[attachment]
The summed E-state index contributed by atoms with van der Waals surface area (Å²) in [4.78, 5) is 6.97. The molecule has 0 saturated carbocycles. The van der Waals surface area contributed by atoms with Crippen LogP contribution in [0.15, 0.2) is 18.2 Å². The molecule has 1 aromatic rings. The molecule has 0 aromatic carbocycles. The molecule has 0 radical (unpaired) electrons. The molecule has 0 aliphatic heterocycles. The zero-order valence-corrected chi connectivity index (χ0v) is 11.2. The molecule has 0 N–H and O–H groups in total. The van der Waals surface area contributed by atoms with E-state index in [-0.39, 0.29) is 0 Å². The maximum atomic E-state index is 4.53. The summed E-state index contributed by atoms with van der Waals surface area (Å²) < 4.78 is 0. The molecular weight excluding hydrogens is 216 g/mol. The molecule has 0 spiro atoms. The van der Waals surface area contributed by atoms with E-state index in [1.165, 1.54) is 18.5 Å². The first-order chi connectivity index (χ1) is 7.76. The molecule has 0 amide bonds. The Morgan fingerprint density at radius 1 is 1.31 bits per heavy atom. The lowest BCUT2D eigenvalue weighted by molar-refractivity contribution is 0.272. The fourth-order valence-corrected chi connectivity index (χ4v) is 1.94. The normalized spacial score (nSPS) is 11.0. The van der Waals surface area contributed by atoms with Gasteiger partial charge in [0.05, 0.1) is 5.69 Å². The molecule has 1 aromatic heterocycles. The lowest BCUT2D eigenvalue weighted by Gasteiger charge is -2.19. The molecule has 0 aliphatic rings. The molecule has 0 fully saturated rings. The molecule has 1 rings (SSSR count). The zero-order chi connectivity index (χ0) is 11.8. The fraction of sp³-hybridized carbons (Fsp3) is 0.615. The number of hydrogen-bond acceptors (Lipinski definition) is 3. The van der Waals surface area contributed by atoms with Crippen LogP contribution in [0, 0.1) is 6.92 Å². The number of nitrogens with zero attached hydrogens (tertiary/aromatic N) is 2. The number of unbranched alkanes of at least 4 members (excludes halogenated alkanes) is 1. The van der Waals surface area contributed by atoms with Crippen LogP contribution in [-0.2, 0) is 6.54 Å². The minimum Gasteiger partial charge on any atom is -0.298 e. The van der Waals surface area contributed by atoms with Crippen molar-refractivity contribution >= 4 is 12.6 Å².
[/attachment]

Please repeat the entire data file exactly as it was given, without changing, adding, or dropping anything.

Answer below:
The summed E-state index contributed by atoms with van der Waals surface area (Å²) in [4.78, 5) is 6.97. The molecule has 0 saturated carbocycles. The van der Waals surface area contributed by atoms with Crippen LogP contribution in [0.15, 0.2) is 18.2 Å². The molecule has 1 aromatic rings. The molecule has 0 aromatic carbocycles. The molecule has 0 radical (unpaired) electrons. The molecule has 0 aliphatic heterocycles. The zero-order valence-corrected chi connectivity index (χ0v) is 11.2. The molecule has 0 N–H and O–H groups in total. The van der Waals surface area contributed by atoms with E-state index in [-0.39, 0.29) is 0 Å². The maximum atomic E-state index is 4.53. The summed E-state index contributed by atoms with van der Waals surface area (Å²) < 4.78 is 0. The molecular weight excluding hydrogens is 216 g/mol. The molecule has 0 spiro atoms. The van der Waals surface area contributed by atoms with E-state index in [1.165, 1.54) is 18.5 Å². The first-order chi connectivity index (χ1) is 7.76. The molecule has 0 amide bonds. The Morgan fingerprint density at radius 1 is 1.31 bits per heavy atom. The lowest BCUT2D eigenvalue weighted by molar-refractivity contribution is 0.272. The fourth-order valence-corrected chi connectivity index (χ4v) is 1.94. The normalized spacial score (nSPS) is 11.0. The van der Waals surface area contributed by atoms with Gasteiger partial charge in [0.05, 0.1) is 5.69 Å². The molecule has 1 aromatic heterocycles. The lowest BCUT2D eigenvalue weighted by Gasteiger charge is -2.19. The molecule has 0 aliphatic rings. The molecule has 0 fully saturated rings. The molecule has 1 rings (SSSR count). The zero-order chi connectivity index (χ0) is 11.8. The fraction of sp³-hybridized carbons (Fsp3) is 0.615. The number of hydrogen-bond acceptors (Lipinski definition) is 3. The van der Waals surface area contributed by atoms with Crippen LogP contribution in [0, 0.1) is 6.92 Å². The number of nitrogens with zero attached hydrogens (tertiary/aromatic N) is 2. The number of unbranched alkanes of at least 4 members (excludes halogenated alkanes) is 1. The van der Waals surface area contributed by atoms with Crippen LogP contribution in [-0.2, 0) is 6.54 Å². The minimum Gasteiger partial charge on any atom is -0.298 e. The van der Waals surface area contributed by atoms with Crippen molar-refractivity contribution >= 4 is 12.6 Å².